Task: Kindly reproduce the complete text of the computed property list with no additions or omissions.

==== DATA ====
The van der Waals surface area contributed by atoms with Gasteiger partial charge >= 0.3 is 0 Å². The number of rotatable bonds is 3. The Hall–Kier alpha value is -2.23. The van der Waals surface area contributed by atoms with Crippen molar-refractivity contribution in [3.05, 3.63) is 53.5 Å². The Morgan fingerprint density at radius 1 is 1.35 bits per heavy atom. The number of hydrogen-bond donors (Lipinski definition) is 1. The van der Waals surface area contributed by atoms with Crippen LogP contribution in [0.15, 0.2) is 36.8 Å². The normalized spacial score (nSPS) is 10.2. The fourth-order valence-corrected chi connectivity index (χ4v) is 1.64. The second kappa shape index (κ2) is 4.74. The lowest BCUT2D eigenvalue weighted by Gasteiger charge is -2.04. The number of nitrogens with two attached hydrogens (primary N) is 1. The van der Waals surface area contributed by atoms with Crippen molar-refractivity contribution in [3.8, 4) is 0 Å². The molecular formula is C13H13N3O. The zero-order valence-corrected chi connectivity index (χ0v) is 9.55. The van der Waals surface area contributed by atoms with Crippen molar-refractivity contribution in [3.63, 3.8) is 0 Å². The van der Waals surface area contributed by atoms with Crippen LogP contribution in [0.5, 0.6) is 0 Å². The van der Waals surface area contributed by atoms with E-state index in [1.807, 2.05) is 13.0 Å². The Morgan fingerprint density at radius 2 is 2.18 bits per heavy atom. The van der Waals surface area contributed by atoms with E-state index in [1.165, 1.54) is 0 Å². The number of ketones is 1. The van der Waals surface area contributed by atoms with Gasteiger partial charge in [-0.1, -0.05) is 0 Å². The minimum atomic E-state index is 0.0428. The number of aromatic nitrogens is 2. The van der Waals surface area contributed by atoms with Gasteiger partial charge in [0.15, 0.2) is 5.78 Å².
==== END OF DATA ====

The van der Waals surface area contributed by atoms with Gasteiger partial charge >= 0.3 is 0 Å². The number of rotatable bonds is 3. The Hall–Kier alpha value is -2.23. The van der Waals surface area contributed by atoms with Crippen molar-refractivity contribution in [3.05, 3.63) is 53.5 Å². The Morgan fingerprint density at radius 1 is 1.35 bits per heavy atom. The number of hydrogen-bond donors (Lipinski definition) is 1. The van der Waals surface area contributed by atoms with Crippen LogP contribution in [0.15, 0.2) is 36.8 Å². The normalized spacial score (nSPS) is 10.2. The fourth-order valence-corrected chi connectivity index (χ4v) is 1.64. The second kappa shape index (κ2) is 4.74. The lowest BCUT2D eigenvalue weighted by Gasteiger charge is -2.04. The number of nitrogens with two attached hydrogens (primary N) is 1. The van der Waals surface area contributed by atoms with Crippen molar-refractivity contribution in [3.8, 4) is 0 Å². The molecular formula is C13H13N3O. The zero-order valence-corrected chi connectivity index (χ0v) is 9.55. The van der Waals surface area contributed by atoms with Crippen molar-refractivity contribution in [3.63, 3.8) is 0 Å². The van der Waals surface area contributed by atoms with Crippen LogP contribution in [0.5, 0.6) is 0 Å². The van der Waals surface area contributed by atoms with E-state index in [1.807, 2.05) is 13.0 Å². The Morgan fingerprint density at radius 2 is 2.18 bits per heavy atom. The van der Waals surface area contributed by atoms with E-state index in [1.165, 1.54) is 0 Å². The number of ketones is 1. The van der Waals surface area contributed by atoms with Gasteiger partial charge in [-0.1, -0.05) is 0 Å². The minimum atomic E-state index is 0.0428. The number of aromatic nitrogens is 2. The van der Waals surface area contributed by atoms with Gasteiger partial charge in [0.15, 0.2) is 5.78 Å².